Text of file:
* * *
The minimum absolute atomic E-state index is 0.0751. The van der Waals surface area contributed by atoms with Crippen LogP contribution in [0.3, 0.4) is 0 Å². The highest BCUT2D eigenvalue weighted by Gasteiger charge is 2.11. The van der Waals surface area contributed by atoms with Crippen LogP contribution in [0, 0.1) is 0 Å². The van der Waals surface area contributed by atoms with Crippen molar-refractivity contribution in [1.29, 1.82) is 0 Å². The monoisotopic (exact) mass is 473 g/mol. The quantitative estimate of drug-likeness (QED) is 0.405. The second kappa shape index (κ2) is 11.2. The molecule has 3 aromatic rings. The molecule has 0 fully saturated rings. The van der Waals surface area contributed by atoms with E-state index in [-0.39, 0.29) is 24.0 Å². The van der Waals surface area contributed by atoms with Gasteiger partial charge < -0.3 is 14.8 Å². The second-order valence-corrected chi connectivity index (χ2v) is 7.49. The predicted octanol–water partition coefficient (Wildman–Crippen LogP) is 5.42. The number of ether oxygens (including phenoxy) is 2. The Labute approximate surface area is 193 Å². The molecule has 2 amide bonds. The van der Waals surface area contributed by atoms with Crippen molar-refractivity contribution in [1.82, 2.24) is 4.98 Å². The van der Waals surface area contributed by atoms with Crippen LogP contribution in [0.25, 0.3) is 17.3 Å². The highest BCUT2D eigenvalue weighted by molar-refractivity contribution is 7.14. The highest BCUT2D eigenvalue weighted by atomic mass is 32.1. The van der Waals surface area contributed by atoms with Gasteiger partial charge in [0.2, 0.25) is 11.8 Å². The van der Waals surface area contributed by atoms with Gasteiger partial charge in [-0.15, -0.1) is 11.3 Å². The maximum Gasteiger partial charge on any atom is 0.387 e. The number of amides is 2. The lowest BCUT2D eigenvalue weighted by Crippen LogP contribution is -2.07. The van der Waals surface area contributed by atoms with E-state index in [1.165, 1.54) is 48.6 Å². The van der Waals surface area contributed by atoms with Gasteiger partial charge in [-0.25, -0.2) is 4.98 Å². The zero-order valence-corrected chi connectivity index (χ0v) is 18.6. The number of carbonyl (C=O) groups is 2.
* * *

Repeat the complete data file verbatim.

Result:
The minimum absolute atomic E-state index is 0.0751. The van der Waals surface area contributed by atoms with Crippen LogP contribution in [0.3, 0.4) is 0 Å². The highest BCUT2D eigenvalue weighted by Gasteiger charge is 2.11. The van der Waals surface area contributed by atoms with Crippen LogP contribution in [0, 0.1) is 0 Å². The van der Waals surface area contributed by atoms with Crippen molar-refractivity contribution in [1.29, 1.82) is 0 Å². The monoisotopic (exact) mass is 473 g/mol. The quantitative estimate of drug-likeness (QED) is 0.405. The second kappa shape index (κ2) is 11.2. The molecule has 3 aromatic rings. The molecule has 0 fully saturated rings. The van der Waals surface area contributed by atoms with E-state index in [-0.39, 0.29) is 24.0 Å². The van der Waals surface area contributed by atoms with Gasteiger partial charge < -0.3 is 14.8 Å². The second-order valence-corrected chi connectivity index (χ2v) is 7.49. The predicted octanol–water partition coefficient (Wildman–Crippen LogP) is 5.42. The number of ether oxygens (including phenoxy) is 2. The Labute approximate surface area is 193 Å². The molecule has 2 amide bonds. The van der Waals surface area contributed by atoms with Crippen molar-refractivity contribution in [1.82, 2.24) is 4.98 Å². The van der Waals surface area contributed by atoms with Crippen LogP contribution in [0.25, 0.3) is 17.3 Å². The highest BCUT2D eigenvalue weighted by molar-refractivity contribution is 7.14. The highest BCUT2D eigenvalue weighted by atomic mass is 32.1. The van der Waals surface area contributed by atoms with Gasteiger partial charge in [0.2, 0.25) is 11.8 Å². The van der Waals surface area contributed by atoms with Gasteiger partial charge in [-0.15, -0.1) is 11.3 Å². The maximum Gasteiger partial charge on any atom is 0.387 e. The number of amides is 2. The lowest BCUT2D eigenvalue weighted by Crippen LogP contribution is -2.07. The van der Waals surface area contributed by atoms with E-state index in [1.165, 1.54) is 48.6 Å². The van der Waals surface area contributed by atoms with Gasteiger partial charge in [-0.25, -0.2) is 4.98 Å². The zero-order valence-corrected chi connectivity index (χ0v) is 18.6. The number of carbonyl (C=O) groups is 2.